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Kengoshizuka Kofun Tumulus, Koshitsuka-gomon Kofun Tumulus
Most agree that the octagonal tumulus of Kengoshizuka Kofun is the actual burial site of Saimei and her daughter Princess Hashihito and that Koshitsuka-gomon Kofun houses the remains of Saimei’s granddaughter Princess Ota.
Mausoleum of Empress Saimei
There are some who believe that this is where Saimei was buried, along with her daughter Princess Hashihito. The mausoleum is located on top of a hill up a flight of stone steps. Also believed to be buried nearby is Saimei’s granddaughter Princess Ota.
This mysterious giant granite stone is believed to be part of an unfinished stone chamber that was being built for Empress Saimei. It resembles the stone chamber in the Kengoshizuka tumulus. It measures a massive 11 meters wide, 8 meters long, and 4.7 meters high, and it is estimated to weigh fully 800 tons!
Jinto-seki (Head Stone) of Koeiji Temple
This stone stands in the front garden of Koeiji. Some say it was made as a banquet decoration. Others say it depicts an overseas dignitary who visited Empress Saimei’s palace. The large nose and ears and the protruding chin give this granite stone figure a unique charm.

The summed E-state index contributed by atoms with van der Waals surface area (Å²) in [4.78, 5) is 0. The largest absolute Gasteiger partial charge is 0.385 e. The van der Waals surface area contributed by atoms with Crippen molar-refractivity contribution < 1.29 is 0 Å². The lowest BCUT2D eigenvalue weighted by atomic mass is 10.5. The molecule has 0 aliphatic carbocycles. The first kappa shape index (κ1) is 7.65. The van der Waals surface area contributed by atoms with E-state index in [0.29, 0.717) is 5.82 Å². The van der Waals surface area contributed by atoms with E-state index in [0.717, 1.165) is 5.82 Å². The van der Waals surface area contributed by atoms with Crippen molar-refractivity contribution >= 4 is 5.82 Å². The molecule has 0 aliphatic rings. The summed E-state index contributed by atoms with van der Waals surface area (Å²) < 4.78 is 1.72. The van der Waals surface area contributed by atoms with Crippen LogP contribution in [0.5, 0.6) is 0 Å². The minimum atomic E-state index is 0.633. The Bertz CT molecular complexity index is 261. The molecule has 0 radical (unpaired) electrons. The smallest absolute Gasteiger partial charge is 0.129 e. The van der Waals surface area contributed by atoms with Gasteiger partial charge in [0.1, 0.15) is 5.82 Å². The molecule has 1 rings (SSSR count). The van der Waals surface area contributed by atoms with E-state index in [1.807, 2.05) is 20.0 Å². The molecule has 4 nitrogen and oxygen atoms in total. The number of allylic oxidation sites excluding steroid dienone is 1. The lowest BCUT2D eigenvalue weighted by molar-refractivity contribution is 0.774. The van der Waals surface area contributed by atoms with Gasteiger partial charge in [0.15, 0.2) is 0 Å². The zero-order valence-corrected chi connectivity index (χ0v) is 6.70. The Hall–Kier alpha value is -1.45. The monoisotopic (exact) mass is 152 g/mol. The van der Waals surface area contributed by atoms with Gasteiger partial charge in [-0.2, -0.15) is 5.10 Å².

Saru-ishi (Monkey Stone) of Takatori Castle
This stone is similar to those in Kibihime’s tomb, so it is believed to have been brought from there to use on the stone walls of Takatori Castle.
Mausoleum of Princess Kibihime
This is believed to be the tomb of Princess Kibihime, the mother of Empress Saimei. Kibihime was a granddaughter of Emperor Kinmei and the grandmother of Emperors Tenchi and Tenmu.
Sakafune-ishi Ruins (Tortoise-Shaped Stone Structure)
Empress Saimei is said to have performed fertility rites and other ceremonies here. Situated on top of a hill, Sakafune-ishi is a giant granite slab measuring 5.5 meters long, up to 2.3 meters wide, and 1 meter thick. Nearby, a short way down the hill, is the Tortoise-Shaped Stone Structure, which was apparently used to hold and release water.
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